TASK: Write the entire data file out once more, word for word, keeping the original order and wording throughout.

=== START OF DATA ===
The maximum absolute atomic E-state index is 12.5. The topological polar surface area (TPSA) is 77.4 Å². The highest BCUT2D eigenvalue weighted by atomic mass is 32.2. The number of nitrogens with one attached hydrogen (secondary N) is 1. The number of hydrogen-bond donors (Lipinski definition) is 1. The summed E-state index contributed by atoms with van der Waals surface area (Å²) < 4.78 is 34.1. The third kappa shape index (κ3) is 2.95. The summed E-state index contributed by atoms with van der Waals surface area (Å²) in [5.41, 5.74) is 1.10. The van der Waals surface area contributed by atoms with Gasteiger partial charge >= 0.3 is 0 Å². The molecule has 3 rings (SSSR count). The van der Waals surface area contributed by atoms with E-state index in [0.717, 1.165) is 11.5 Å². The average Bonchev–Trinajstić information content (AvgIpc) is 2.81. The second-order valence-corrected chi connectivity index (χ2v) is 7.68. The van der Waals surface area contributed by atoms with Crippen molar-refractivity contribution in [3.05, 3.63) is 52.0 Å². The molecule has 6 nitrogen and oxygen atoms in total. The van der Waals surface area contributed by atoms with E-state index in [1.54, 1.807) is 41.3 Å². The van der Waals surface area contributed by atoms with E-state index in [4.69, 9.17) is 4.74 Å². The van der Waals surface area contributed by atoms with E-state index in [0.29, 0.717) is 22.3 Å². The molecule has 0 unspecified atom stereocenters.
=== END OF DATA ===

The maximum absolute atomic E-state index is 12.5. The topological polar surface area (TPSA) is 77.4 Å². The highest BCUT2D eigenvalue weighted by atomic mass is 32.2. The number of nitrogens with one attached hydrogen (secondary N) is 1. The number of hydrogen-bond donors (Lipinski definition) is 1. The summed E-state index contributed by atoms with van der Waals surface area (Å²) < 4.78 is 34.1. The third kappa shape index (κ3) is 2.95. The summed E-state index contributed by atoms with van der Waals surface area (Å²) in [5.41, 5.74) is 1.10. The van der Waals surface area contributed by atoms with Gasteiger partial charge >= 0.3 is 0 Å². The molecule has 3 rings (SSSR count). The van der Waals surface area contributed by atoms with E-state index in [0.717, 1.165) is 11.5 Å². The average Bonchev–Trinajstić information content (AvgIpc) is 2.81. The second-order valence-corrected chi connectivity index (χ2v) is 7.68. The van der Waals surface area contributed by atoms with Crippen molar-refractivity contribution in [3.05, 3.63) is 52.0 Å². The molecule has 6 nitrogen and oxygen atoms in total. The van der Waals surface area contributed by atoms with E-state index in [1.54, 1.807) is 41.3 Å². The van der Waals surface area contributed by atoms with E-state index in [4.69, 9.17) is 4.74 Å². The van der Waals surface area contributed by atoms with E-state index in [0.29, 0.717) is 22.3 Å². The molecule has 0 unspecified atom stereocenters.